The Golden Rule of Hosting

By December 23, 2011Nutrition

Feed others how you would feed yourself.

That is my Golden Rule of hosting a holiday or just plain dinner party at my home. I hold myself to high health standards and want to treat my guests with the same respect that I treat my own body with.

One of my pet peeves is to go to someone’s home and be served an unhealthy meal that the hostess doesn’t eat because she knows better. Then the guilt factor comes in because I feel bad not eating someone’s food. Over the years I have definitely gotten over that guilt stuff. I would rather leave feeling good than eating something I don’t want to eat to appease someone else.

So here are a few of my rules:

I don’t serve soda. I wouldn’t drink it, so why give it to others to destroy their health? My mom and I have disagreed on this for years. She likes to have it “for the kids”, even though as her kids we weren’t allowed to drink soda in her home. So why feed children, or adults, a beverage that’s loaded with sugar and artificial ingredients that rots your insides.

Solution: serve naturally flavored seltzers, with lime or lemon wedges and/or some natural fruit juice to mix with it

I don’t serve snacks that have trans fats in them. Chips, cookies, pies, etc. that contain hydrogenated fats are bad for heart health and made to sit on a shelf for years. I want to serve my guests foods without this ingredient and in case there are leftovers, I wouldn’t want anything in my house that contained it.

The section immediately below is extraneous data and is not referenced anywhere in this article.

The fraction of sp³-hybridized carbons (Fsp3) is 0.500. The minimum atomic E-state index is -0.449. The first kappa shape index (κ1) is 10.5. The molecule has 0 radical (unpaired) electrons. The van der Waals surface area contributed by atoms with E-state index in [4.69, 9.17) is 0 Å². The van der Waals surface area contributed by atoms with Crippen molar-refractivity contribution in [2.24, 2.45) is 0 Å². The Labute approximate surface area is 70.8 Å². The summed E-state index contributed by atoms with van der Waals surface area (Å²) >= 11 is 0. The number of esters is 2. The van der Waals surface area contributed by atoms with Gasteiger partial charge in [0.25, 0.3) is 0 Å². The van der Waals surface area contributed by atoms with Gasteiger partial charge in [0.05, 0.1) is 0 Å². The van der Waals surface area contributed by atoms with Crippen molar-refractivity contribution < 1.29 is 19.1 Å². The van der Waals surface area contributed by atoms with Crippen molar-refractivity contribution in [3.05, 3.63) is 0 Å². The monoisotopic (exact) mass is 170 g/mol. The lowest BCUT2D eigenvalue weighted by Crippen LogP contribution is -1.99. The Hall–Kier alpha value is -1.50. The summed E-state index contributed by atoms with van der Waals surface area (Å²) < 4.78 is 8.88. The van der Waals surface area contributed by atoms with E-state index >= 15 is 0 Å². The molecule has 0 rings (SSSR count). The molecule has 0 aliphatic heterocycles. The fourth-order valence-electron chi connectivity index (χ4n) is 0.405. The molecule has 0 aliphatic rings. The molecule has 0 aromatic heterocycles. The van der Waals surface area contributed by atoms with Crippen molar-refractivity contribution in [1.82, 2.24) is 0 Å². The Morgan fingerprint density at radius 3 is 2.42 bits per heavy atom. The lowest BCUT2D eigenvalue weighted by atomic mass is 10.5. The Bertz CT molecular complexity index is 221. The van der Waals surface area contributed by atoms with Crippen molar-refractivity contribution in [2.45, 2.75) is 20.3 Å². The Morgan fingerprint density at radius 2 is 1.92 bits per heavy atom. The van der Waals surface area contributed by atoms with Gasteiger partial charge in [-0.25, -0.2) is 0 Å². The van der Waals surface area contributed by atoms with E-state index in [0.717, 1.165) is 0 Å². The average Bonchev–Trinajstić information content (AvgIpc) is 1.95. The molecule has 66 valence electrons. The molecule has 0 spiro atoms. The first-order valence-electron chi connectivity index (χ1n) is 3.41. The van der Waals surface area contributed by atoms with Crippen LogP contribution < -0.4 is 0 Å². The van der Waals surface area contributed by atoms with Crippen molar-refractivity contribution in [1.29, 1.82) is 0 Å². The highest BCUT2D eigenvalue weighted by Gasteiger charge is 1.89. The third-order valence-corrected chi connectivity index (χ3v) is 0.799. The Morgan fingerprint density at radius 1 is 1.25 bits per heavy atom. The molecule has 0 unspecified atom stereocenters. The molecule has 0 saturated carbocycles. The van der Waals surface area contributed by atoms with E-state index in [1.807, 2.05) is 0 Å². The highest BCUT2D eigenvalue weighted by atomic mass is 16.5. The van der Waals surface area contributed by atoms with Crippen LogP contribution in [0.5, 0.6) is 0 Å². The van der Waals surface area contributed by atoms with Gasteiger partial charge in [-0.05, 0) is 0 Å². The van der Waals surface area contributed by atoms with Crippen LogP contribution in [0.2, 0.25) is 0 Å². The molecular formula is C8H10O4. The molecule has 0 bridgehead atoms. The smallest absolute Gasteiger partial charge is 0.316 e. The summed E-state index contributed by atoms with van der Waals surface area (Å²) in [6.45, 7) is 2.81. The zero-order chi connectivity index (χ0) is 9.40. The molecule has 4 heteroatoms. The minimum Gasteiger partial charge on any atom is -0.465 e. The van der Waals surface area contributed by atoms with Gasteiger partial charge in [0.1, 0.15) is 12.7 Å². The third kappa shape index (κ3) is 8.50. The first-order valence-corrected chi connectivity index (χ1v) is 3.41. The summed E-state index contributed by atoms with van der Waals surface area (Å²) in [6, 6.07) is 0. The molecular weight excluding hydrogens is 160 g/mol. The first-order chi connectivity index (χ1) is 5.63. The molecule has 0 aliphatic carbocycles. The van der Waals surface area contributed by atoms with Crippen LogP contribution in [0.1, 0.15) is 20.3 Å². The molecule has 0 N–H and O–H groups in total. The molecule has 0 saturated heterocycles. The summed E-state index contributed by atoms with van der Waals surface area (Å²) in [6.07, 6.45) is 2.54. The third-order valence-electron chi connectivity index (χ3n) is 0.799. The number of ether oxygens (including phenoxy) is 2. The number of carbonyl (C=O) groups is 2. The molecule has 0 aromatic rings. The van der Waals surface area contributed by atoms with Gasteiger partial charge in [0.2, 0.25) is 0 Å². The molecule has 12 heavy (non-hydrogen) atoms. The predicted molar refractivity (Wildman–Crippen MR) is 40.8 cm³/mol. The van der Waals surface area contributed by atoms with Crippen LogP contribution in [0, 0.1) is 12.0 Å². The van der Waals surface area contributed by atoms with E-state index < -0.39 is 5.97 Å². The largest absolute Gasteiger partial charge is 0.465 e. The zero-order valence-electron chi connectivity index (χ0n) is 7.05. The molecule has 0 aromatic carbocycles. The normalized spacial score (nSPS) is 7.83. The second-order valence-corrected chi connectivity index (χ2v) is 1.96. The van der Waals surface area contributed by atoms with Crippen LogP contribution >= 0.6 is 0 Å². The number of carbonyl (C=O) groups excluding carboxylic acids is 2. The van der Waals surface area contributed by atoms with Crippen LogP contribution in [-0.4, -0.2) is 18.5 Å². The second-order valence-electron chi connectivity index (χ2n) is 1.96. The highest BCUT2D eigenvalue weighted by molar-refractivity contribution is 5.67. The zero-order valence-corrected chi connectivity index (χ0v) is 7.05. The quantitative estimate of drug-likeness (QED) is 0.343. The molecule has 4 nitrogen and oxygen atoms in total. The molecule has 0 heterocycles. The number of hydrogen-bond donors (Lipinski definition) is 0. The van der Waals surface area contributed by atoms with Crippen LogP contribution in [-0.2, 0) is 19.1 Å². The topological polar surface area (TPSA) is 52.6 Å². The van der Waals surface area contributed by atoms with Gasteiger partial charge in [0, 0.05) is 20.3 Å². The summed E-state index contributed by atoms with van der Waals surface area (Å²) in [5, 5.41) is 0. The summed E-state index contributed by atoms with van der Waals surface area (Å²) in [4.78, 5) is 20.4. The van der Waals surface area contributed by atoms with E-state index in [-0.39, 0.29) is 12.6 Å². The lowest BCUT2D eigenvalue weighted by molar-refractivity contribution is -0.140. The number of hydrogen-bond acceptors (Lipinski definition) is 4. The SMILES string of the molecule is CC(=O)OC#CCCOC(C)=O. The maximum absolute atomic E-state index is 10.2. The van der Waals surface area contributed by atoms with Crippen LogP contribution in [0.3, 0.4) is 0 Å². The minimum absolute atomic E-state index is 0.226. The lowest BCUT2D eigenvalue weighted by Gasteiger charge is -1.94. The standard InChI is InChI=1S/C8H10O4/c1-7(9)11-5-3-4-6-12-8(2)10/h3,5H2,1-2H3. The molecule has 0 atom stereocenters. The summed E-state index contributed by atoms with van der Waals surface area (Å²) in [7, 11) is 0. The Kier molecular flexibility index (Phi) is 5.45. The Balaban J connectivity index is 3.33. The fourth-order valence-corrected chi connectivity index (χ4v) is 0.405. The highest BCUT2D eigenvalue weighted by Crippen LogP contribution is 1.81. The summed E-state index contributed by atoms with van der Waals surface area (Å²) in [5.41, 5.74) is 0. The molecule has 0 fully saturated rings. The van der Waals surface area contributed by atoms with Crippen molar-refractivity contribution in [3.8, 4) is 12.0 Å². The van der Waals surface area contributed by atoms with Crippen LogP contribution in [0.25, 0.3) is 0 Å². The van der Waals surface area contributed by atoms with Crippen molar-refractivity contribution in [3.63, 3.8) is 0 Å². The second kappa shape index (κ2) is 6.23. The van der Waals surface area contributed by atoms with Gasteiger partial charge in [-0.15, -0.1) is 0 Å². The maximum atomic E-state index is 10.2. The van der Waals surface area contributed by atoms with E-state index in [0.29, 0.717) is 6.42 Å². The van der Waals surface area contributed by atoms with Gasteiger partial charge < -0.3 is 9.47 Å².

Solution: If you want some chips for snacking on with dips for your appetizers shop at Whole Foods who has a policy not to sell anything with trans fat in it. Trader Joe’s also has a great number of healthy choices, just be careful to read the ingredients.

I don’t serve unhealthy meats. This is a tricky one for some. I personally don’t eat meat (except for fish) and therefore won’t cook it. However, many people do, and if so I would try to eat and serve high quality meats that are grass fed and free from antibiotics and hormones. This does get pricey, however, so remember that meat should be eaten as a condiment to the meal, like in a traditional Japanese diet. You don’t have to serve your guests Flinstone-sized portions of meat for just one meal.

Solution: Serve a vegetarian-based meal with small servings of meat. Serve loads of healthy appetizers that people fill up on like guacamole, fresh, raw veggies, hummus, cheeses, low-fat deviled eggs and a large salad along with some nice crackers or bread. If you’re up for it, you can even cook a delicious healthy blended veggie soup.

Trust me on this one, your guests will be so pleased with their healthy meal and will leave with a full belly but not feeling as if they just gorged. Even if they don’t typically eat this healthy, they will appreciate your meal and it may even inspire them to start eating better too!

What are your health standards?

 

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